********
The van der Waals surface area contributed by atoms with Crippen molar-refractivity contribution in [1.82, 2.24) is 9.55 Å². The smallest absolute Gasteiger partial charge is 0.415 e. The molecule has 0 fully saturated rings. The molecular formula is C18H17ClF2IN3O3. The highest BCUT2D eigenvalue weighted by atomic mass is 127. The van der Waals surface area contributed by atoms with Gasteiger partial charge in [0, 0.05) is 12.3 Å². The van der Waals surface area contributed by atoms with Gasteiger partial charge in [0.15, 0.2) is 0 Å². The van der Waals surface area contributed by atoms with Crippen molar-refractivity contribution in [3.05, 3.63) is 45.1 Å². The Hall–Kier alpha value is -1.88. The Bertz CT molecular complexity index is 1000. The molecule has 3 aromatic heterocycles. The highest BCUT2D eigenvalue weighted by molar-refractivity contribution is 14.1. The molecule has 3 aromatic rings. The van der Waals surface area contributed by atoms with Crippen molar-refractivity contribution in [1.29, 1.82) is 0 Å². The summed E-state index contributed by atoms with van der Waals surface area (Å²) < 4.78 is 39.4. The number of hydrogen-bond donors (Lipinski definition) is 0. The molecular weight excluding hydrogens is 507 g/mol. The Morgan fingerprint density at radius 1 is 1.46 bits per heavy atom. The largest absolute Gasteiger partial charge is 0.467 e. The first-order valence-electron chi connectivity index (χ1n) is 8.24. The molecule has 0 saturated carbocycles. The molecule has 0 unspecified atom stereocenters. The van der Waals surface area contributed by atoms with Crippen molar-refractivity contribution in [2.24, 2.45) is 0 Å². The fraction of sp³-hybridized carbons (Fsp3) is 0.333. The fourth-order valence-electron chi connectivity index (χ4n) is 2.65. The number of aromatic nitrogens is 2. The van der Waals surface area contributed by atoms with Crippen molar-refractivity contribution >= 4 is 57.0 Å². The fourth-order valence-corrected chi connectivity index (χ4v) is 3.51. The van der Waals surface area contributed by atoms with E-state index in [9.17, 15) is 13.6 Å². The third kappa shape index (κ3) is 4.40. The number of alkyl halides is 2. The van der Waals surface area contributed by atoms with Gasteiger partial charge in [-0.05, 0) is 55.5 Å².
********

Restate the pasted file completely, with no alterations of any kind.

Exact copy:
The van der Waals surface area contributed by atoms with Crippen molar-refractivity contribution in [1.82, 2.24) is 9.55 Å². The smallest absolute Gasteiger partial charge is 0.415 e. The molecule has 0 fully saturated rings. The molecular formula is C18H17ClF2IN3O3. The highest BCUT2D eigenvalue weighted by atomic mass is 127. The van der Waals surface area contributed by atoms with Gasteiger partial charge in [0, 0.05) is 12.3 Å². The van der Waals surface area contributed by atoms with Gasteiger partial charge in [0.15, 0.2) is 0 Å². The van der Waals surface area contributed by atoms with Crippen molar-refractivity contribution in [3.05, 3.63) is 45.1 Å². The Hall–Kier alpha value is -1.88. The Bertz CT molecular complexity index is 1000. The molecule has 3 aromatic heterocycles. The highest BCUT2D eigenvalue weighted by molar-refractivity contribution is 14.1. The molecule has 3 aromatic rings. The van der Waals surface area contributed by atoms with Crippen molar-refractivity contribution in [1.29, 1.82) is 0 Å². The summed E-state index contributed by atoms with van der Waals surface area (Å²) < 4.78 is 39.4. The number of hydrogen-bond donors (Lipinski definition) is 0. The molecular weight excluding hydrogens is 507 g/mol. The Morgan fingerprint density at radius 1 is 1.46 bits per heavy atom. The largest absolute Gasteiger partial charge is 0.467 e. The first-order valence-electron chi connectivity index (χ1n) is 8.24. The molecule has 0 saturated carbocycles. The molecule has 0 unspecified atom stereocenters. The van der Waals surface area contributed by atoms with Crippen molar-refractivity contribution in [2.24, 2.45) is 0 Å². The fraction of sp³-hybridized carbons (Fsp3) is 0.333. The fourth-order valence-electron chi connectivity index (χ4n) is 2.65. The number of aromatic nitrogens is 2. The van der Waals surface area contributed by atoms with Crippen molar-refractivity contribution >= 4 is 57.0 Å². The fourth-order valence-corrected chi connectivity index (χ4v) is 3.51. The van der Waals surface area contributed by atoms with E-state index in [9.17, 15) is 13.6 Å². The third kappa shape index (κ3) is 4.40. The number of alkyl halides is 2. The van der Waals surface area contributed by atoms with Gasteiger partial charge in [-0.05, 0) is 55.5 Å².